All grains and most nuts have phytic acid which blocks the absorption of minerals in the digestive tract. Soaking grains makes minerals available which would otherwise pass straight through the digestive system. Calcium, Magnesium, Copper, Iron, and Zinc are a few examples of minerals released after soaking. By soaking, enzymes break down and neutralize the physic acid, easing the work for your digestive system.
Here is the basic recipe that you will follow for soaking grains. You will need to find a resource which states the amount of salt, soaking time, sprouting time, and dehydration time based on what kind of grain you are using. All grains should be soaked prior to consuming.
1. Pour grains into a glass jar.
2. Add salt or whey.
3. Add water until grains are completely covered plus four inches. This allows extra water to be absorbed during the soaking cycle.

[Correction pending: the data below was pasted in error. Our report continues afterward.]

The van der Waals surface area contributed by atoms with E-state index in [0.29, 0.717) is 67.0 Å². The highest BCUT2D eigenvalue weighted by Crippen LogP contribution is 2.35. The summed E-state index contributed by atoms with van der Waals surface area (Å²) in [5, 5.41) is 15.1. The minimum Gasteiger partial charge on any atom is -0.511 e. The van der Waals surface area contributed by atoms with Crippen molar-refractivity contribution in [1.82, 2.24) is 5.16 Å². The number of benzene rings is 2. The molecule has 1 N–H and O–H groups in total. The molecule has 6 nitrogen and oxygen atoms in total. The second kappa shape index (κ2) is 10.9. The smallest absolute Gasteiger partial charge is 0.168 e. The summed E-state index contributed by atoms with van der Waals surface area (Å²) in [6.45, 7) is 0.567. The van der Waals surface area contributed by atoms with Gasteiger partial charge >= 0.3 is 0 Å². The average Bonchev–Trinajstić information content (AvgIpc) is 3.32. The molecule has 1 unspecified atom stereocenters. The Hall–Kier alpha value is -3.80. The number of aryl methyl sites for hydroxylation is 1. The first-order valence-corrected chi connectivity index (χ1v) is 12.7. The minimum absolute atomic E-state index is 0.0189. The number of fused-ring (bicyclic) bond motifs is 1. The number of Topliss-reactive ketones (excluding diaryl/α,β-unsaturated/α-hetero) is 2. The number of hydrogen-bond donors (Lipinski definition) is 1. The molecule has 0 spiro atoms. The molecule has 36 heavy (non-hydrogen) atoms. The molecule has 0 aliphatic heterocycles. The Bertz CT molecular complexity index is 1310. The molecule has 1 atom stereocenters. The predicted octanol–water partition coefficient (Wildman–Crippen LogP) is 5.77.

4. Stir it up.
5. Let soak for desired time.
6. Drain, discard water, rinse. Place back into jar, shake, rinse again. Rinse three times. *May need to rinse more in the summer, like at lunch and dinner if you soaked overnight.
8. Do this until you see the grain sprouting.
9. Dehydrate using a dehydrator or at a low temperature in your oven.
10. If flour is desired, put soaked and dehydrated grains in a blender and pulse until desired consistency. *Note: the fresher the ground flour, the better. Only do a small amount at a time unless you know that you will be doing a lot of baking. Sprouted and dehydrated grains need to be stored in the refrigerator before and after grinding.
TIP: To disguise the whole wheat taste, simply add one tablespoon of orange or pineapple juice to the bread recipe, and adjust the liquid ingredients accordingly.
TIP: When first starting to use soaked grains, gradually get your family used to them. They will not rise as much as unsealed grains. Try doing a 2:1 ratio with two parts unsoaked to one part soaked, then do 1:1. You want to end with 1:2 ration with one part unsoaked and two parts soaked.
Heather Brooks, Marketing Manager & Blog and Administrative Assistant
None of these posts have been evaluated by the FDA. They are not intended to cure, treat, or diagnose any disease. As with any medical concerns, always consult your medical professional before trying any of the ideas presented on this blog. All information has been obtained from various sources and personal experiences.